Interesting column by George Will on food and sex.

by Cathy Ruse

February 27, 2009

I think Mary Eberstadt may be on to something, and I surely hope the theory follows through to mean more prudishness in sex will follow! But I have my doubts. People quite easily can measure the negative effects of gluttony by the numbers on the scale and their cholesterol count, etc. But an STD? Why that’s not MY fault, it was so-and-so who gave it to me. People who are honest and introspective, however, will be able to conclude that a lifestyle of serial monogamy has led to their unhappiness. Isn’t it interesting that the simplest answer that so many refuse to consider - faith in the God of Abraham rather than Lord Vegan — will make you both physically and psychologically healthier and happier?

By the way, my husband and I know Mary well and of course this article made me think of what she served us for dinner at her house not long ago — pulled pork sandwiches from a local deli!


Jewish World Review Feb. 26, 2009 2 Adar 5769

Prudes at Dinner, Gluttons in Bed

By George Will  

Put down that cheeseburger and listen up: If food has become what sex was a generation ago - the intimidatingly intelligent Mary Eberstadt says it has - then a cheeseburger is akin to adultery, or worse. As eating has become highly charged with moral judgments, sex has become notably less so, and Eberstadt, a fellow at Stanford University’s Hoover Institution, thinks these trends involving two primal appetites are related.

In a Policy Review essay, “Is Food the New Sex?” - it has a section titled “Broccoli, pornography, and Kant” - she notes that for the first time ever, most people in advanced nations “are more or less free to have all the sex and food they want.” One might think, she says, either that food and sex would both be pursued with an ardor heedless of consequences, or that both would be subjected to analogous codes constraining consumption. The opposite has happened - mindful eating and mindless sex.

Imagine, says Eberstadt, a 30-year-old Betty in 1958, and her 30-year-old granddaughter Jennifer today. Betty’s kitchen is replete with things - red meat, dairy products, refined sugars, etc. - that nutritionists now instruct us to minimize. She serves meat from her freezer, accompanied by this and that from jars. If she serves anything “fresh,” it would be a potato. If she thinks about food, she thinks only about what she enjoys, not what she, and everyone else, ought to eat.

Jennifer pays close attention to food, about which she has strong opinions. She eats neither red meat nor endangered fish, buys “organic” meat and produce, fresh fruits and vegetables, and has only ice in her freezer. These choices are, for her, matters of right and wrong. Regarding food, writes Eberstadt, Jennifer exemplifies Immanuel Kant’s Categorical Imperative: She acts according to rules she thinks are universally valid and should be universally embraced.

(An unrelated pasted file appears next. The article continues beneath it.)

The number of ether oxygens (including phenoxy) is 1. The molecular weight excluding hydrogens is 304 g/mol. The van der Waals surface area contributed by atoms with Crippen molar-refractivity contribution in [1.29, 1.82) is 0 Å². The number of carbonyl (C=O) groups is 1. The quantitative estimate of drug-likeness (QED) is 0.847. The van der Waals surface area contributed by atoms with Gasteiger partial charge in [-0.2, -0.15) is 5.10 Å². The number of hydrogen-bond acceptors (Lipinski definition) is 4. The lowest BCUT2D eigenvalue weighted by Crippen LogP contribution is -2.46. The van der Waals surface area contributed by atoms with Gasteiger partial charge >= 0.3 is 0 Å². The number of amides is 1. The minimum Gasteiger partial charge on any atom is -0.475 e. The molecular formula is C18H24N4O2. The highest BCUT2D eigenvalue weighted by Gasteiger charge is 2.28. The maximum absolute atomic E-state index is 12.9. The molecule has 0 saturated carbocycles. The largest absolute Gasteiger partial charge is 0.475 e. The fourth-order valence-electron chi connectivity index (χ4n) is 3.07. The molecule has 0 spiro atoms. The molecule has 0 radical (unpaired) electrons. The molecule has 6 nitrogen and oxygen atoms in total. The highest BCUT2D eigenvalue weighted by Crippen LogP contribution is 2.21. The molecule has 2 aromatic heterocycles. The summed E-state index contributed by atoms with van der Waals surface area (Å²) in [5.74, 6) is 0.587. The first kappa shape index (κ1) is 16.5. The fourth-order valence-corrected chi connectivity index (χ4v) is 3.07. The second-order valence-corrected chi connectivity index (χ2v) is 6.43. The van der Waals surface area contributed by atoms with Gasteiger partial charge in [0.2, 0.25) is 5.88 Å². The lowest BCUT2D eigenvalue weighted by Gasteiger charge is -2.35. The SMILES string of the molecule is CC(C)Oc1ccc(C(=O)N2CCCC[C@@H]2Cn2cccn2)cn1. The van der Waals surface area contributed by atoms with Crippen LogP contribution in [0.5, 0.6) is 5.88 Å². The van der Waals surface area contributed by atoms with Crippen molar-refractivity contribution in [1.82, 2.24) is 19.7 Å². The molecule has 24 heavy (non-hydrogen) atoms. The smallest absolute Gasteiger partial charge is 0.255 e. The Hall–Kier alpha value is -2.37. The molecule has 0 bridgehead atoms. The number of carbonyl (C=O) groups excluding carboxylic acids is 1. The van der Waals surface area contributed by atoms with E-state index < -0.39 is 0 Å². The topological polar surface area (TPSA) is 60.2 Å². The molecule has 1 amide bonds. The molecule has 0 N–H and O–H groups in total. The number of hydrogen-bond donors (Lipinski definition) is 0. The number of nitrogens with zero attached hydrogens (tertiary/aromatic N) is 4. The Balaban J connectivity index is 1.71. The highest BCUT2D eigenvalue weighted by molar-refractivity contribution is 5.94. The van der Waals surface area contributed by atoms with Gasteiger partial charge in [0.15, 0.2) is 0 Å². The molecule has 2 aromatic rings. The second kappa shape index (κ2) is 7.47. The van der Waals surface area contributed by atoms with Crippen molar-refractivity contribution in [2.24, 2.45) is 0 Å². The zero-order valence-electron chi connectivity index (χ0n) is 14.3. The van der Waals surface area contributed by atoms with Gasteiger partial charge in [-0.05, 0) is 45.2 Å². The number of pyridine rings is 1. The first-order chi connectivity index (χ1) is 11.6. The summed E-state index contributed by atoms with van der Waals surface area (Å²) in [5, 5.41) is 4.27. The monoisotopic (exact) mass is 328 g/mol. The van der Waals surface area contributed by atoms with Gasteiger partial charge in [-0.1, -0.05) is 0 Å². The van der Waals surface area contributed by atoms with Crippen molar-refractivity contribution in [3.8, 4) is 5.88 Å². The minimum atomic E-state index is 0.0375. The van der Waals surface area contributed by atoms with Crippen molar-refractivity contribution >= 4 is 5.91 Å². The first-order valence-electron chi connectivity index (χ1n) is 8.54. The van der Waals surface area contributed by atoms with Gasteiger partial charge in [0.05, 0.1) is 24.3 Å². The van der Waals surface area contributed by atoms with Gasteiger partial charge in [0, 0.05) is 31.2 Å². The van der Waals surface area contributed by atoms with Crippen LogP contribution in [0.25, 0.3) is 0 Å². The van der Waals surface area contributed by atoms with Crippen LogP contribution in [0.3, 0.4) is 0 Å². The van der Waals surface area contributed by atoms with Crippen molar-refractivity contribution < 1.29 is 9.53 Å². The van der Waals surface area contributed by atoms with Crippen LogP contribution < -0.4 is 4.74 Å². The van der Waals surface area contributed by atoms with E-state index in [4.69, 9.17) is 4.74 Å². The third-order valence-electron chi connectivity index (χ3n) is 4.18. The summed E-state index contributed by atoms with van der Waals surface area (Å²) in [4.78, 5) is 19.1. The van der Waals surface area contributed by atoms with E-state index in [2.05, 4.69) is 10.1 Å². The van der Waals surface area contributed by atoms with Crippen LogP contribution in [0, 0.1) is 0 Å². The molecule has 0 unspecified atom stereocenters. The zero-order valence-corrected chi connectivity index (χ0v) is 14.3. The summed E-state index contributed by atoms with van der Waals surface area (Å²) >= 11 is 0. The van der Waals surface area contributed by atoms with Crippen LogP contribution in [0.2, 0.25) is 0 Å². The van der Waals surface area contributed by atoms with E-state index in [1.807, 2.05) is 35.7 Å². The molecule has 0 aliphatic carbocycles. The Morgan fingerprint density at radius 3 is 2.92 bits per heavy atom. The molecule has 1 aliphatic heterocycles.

Betty would be baffled by draping moral abstractions over food, a mere matter of personal taste. Regarding sex, however, she had her Categorical Imperative - the 1950s’ encompassing sexual ethic that proscribed almost all sex outside of marriage. Jennifer is a Whole Foods Woman, an apostle of thoroughly thought-out eating. She bristles with judgments - moral as well as nutritional - about eating, but she is essentially laissez-faire about sex.

In 50 years, Eberstadt writes, for many people “the moral poles of sex and food have been reversed.” Today, there is, concerning food, “a level of metaphysical attentiveness” previously invested in sex; there are more “schismatic differences” about food than about (other) religions.

If food is the new sex, Eberstadt asks, “where does that leave sex?” She says it leaves much of sex dumbed-down - junk sex akin to junk food. It also leaves sexual attitudes poised for a reversal. Since Betty’s era, abundant research has demonstrated that diet can have potent effects, beneficial or injurious. Now, says Eberstadt, an empirical record is being assembled about the societal costs of laissez-faire sex.

Eberstadt says two generations of “social science replete with studies, surveys and regression analyses galore” have produced clear findings: “The sexual revolution - meaning the widespread extension of sex outside of marriage and frequently outside commitment of any kind - has had negative effects on many people, chiefly the most vulnerable; and it has also had clear financial costs to society at large.”

In 1965, the Moynihan Report sounded an alarm about 23.6 percent of African American children born out of wedlock. Today the figure for the entire American population is 38.5 percent, and 70.7 percent for African Americans. To that, add AIDS and other sexually transmitted diseases, and the unquantifiable coarsening of the culture and devaluing of personal intimacy.

Today “the all-you-can-eat buffet” is stigmatized and the “sexual smorgasbord” is not. Eberstadt’s surmise about a society “puritanical about food, and licentious about sex” is this: “The rules being drawn around food receive some force from the fact that people are uncomfortable with how far the sexual revolution has gone - and not knowing what to do about it, they turn for increasing consolation to mining morality out of what they eat.”